Joel Waldfogel does something useful

Yes folks, the guy I probably very unfairly was rude about here, has done something with his life.  He’s lent some of his famous empirical skills to showing something we all know in our bones, namely that people are still producing records, even though the bottom has been sliding gracefully out of the market since Napster launched peer to peer sharing on an unsuspecting world.

People’s natural abhorrence of radicalism, their anchoring of commonsense to what is, along with some deep scepticism that there is ever such a thing as a free lunch leads them to instinctively recoil from the idea that the music market would be just fine without any IP whatever.  I suspect that’s broadly right, just as the market for recipes has never been better even though there’s no IP in them. Why? Because it’s so much fun to make recipes, and if you need to make money from them you can – by flicking the switch to charisma, being a bit of a charmer on the tele and coming up with some nice recipes.

Anyway, here’s the paper – and the abstract.

In the decade since Napster, file-sharing has undermined the protection that copyright affords recorded music, reducing recorded music sales. What matters for consumers, however, is not sellers’ revenue but the surplus they derive from new music. The legal monopoly created by copyright is justified by its encouragement of the creation of new works, but there is little evidence on this relationship. The file-sharing era can be viewed as a large-scale experiment allowing us to check whether events since Napster have stemmed the flow of new works. We assemble a novel dataset on the number of high quality works released annually, since 1960, derived from retrospective critical assessments of music such best-of-the-decade lists. This allows a comparison of the quantity of new albums since Napster to 1) its pre-Napster level, 2) pre-Napster trends, and 3) a possible control, the volume of new songs since the iTunes Music Store’s revitalization of the single. We find no evidence that changes since Napster have affected the quantity of new recorded music or artists coming to market. We reconcile stable quantities in the face of decreased demand with reduced costs of bringing works to market and a growing role of independent labels.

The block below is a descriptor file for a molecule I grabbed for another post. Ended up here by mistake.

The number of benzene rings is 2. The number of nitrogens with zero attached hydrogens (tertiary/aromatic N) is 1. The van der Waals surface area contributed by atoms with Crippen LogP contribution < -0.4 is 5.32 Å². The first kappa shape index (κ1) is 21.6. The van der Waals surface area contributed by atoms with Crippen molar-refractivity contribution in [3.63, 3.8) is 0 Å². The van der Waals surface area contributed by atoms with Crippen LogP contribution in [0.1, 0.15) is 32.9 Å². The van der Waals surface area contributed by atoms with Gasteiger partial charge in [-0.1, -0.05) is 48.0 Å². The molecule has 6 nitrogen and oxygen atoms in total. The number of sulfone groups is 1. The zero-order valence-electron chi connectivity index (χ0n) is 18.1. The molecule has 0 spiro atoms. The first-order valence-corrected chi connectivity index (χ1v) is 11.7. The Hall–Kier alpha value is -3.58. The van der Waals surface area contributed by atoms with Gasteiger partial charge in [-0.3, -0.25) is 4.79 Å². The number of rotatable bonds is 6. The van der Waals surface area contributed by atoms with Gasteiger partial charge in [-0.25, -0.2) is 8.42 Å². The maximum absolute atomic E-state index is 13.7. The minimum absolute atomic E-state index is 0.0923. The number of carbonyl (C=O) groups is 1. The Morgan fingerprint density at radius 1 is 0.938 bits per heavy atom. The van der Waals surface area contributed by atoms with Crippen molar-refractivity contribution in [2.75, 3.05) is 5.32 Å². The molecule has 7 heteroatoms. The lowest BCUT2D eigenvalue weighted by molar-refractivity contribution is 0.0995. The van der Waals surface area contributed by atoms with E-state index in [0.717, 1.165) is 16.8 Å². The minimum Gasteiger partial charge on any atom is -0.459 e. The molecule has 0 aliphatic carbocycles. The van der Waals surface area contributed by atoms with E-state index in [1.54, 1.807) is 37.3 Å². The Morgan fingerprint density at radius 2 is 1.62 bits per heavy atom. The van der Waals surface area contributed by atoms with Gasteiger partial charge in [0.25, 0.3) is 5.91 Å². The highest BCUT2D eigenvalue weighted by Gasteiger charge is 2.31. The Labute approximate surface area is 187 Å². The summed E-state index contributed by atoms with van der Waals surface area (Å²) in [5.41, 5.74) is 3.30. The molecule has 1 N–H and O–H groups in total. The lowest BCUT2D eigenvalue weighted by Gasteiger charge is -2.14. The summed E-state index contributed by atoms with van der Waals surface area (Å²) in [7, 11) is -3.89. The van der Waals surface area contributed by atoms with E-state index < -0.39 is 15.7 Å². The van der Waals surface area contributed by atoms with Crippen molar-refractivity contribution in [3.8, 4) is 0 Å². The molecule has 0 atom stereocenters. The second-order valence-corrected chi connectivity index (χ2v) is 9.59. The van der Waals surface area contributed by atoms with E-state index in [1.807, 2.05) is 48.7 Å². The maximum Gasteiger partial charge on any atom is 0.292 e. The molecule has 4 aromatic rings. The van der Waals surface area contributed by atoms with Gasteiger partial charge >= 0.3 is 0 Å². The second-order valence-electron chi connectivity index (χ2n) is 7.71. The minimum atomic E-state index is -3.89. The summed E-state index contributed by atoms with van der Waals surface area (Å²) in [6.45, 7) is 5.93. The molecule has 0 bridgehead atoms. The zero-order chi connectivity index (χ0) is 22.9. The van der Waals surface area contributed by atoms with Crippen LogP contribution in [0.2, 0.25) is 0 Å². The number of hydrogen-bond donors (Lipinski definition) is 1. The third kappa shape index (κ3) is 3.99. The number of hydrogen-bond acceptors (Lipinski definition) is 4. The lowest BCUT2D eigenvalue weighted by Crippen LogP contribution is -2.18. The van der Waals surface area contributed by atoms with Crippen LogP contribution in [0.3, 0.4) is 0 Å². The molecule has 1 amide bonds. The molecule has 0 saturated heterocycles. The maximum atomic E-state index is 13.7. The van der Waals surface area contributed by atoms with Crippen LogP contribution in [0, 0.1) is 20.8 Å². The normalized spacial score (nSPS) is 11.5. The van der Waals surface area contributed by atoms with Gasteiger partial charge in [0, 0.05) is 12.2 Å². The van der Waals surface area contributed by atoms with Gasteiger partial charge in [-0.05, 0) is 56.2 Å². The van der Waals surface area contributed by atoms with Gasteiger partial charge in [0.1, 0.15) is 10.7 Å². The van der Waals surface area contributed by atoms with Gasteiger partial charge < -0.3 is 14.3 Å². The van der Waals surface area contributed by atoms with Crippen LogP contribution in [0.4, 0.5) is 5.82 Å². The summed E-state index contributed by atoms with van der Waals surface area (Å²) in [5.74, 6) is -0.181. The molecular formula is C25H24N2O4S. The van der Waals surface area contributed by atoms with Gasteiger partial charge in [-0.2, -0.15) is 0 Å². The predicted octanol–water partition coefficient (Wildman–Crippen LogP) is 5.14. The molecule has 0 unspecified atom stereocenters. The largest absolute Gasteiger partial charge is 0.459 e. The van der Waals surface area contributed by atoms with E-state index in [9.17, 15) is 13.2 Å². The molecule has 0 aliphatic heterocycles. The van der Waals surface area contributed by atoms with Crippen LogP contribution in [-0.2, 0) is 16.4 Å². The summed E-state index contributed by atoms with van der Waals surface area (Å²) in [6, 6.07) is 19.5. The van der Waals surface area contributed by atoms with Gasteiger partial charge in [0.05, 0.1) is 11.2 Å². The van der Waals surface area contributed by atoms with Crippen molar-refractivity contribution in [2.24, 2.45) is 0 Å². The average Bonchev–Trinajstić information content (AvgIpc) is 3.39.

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Incurious and Unread (aka Dave)
Incurious and Unread (aka Dave)
10 years ago

But you have to pay to read the paper?!

Francis Xavier Holden
10 years ago

nicholas – I have had and interest in all this since “Purple People Eater” was a new release.

I can’t understand that abstract.

Or alternatively if it says what I think it says then its just plain pointless and silly.